By Simon Presland
“Therefore, I urge you, brothers and sisters, in view of God’s mercy, to offer your bodies as a living sacrifice, holy and pleasing to God—this is your true and proper worship. Do not conform to the pattern of this world, but be transformed by the renewing of your mind. Then you will be able to test and approve what God’s will is—his good, pleasing and perfect will.” —Romans 12:1, 2
Few things are more sought after—or seemingly more elusive—than understanding God’s will for our lives. As committed Christ followers, we want to please our Lord. Our desire is to be like Jesus who said, “My food . . . is to do the will of him who sent me and to finish his work” (John 4:34).
However, even though we take many avenues—prayer, fasting, counsel, just to name a few—we can easily be confused when it comes to determining God’s specific will for our lives. It seems that others know what he has called them to do—what ministry to be part of, whom to marry, what job to take—but we can feel like we are groping around in a spiritual vacuum. This begs the question: Can we really determine God’s good, pleasing, and perfect will?
Offering our bodies as a living sacrifice is foundational to understanding God’s will. The word bodies refers to more than our physical presence; it encompasses our body, soul, and spirit. To understand God’s will, we must first offer our entire being to him.
Paul said that our bodies are “the temple of the living God” (2 Corinthians 6:16). Our soul—which includes our mind, will, and emotions—must be submitted to God so that we can say “your will be done” as Jesus did (Matthew 26:42). Paul also said to be “filled with the spirit” (Ephesians 5:18) so that our spirits are saturated with God’s Spirit.
“While we were still sinners, Christ died for us” (Romans 5:8). This Scripture tells us how deep and how marvelous God’s mercy and grace are toward us. The more we grasp the meaning of this verse, the greater our desire will be to offer our bodies in true and proper worship.
Universal and General Will
God’s universal will includes an aspect that applies to all people everywhere and an aspect specific to Christians. God desires that all people come to a saving knowledge of his Son, Jesus (John 3:15, 16; Ephesians 2:8-10). When we do, God desires that we become disciples: “Whoever wants to be my disciple must deny themselves and take up their cross daily and follow me” (Luke 9:23).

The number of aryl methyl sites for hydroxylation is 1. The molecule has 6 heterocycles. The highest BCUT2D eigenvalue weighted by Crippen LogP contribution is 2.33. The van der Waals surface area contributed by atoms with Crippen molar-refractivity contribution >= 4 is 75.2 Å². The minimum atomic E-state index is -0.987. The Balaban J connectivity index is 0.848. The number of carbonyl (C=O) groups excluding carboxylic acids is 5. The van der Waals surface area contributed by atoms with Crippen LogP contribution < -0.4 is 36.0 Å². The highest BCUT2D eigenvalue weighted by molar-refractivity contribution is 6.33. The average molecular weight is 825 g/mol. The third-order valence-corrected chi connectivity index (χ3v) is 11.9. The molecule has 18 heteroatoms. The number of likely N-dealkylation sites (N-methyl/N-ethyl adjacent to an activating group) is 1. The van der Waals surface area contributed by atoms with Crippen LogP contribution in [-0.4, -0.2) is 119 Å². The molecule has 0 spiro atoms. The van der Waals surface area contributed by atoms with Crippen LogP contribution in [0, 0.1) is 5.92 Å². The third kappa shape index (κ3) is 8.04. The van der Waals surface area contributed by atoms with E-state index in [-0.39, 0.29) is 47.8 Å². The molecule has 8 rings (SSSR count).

Becoming a disciple is central to God’s general will for all Christians. Discipleship is focused on having a relationship with him. He is more than someone we acknowledge on Sundays and at mealtimes. Our relationship with our Creator grows as we spend time daily with him. When we obey his teaching, he leads and guides us according to his will. As his disciples, God’s will is that we walk with him moment-by-moment, day-by-day.
God’s general will for Christians also includes:
• Having faith and trusting that he will accomplish his purposes in our lives (Proverbs 3:5, 6; Philippians 1:6)
• Seeking first God’s kingdom (Matthew 6:33)
• Pursuing godly knowledge and wisdom (Proverbs 2:6)
• Being mindful of who we are (Romans 12:3)
What job does God want me to take? Where should I live? Whom should I marry? What ministry should I serve in? Questions such as these pertain to God’s specific will for our lives. But how do we discern the answers? Psalm 37:4 is a reminder: “Take delight in the Lord; and he will give you the desires of your heart.” If we submit our lives to God’s general will, he will place in our hearts desires that reflect his specific will.
God may speak to us directly through a Bible passage or a sermon or teaching; he may communicate through a “still, small voice” or a prompting for us to heed a warning or go in a certain direction.
“He will give you the desires of your heart” can have a double meaning. It tells us that God can actually place a desire within us. For example, we desire a particular job and suddenly we have a yearning to apply at a specific place of employment. Or we desire to live in a certain city. While driving down a street, we see a house for sale and a sudden urge to buy it overcomes us. We say to ourselves, That’s where God wants me to live. In similar ways to these, God speaks directly to our hearts.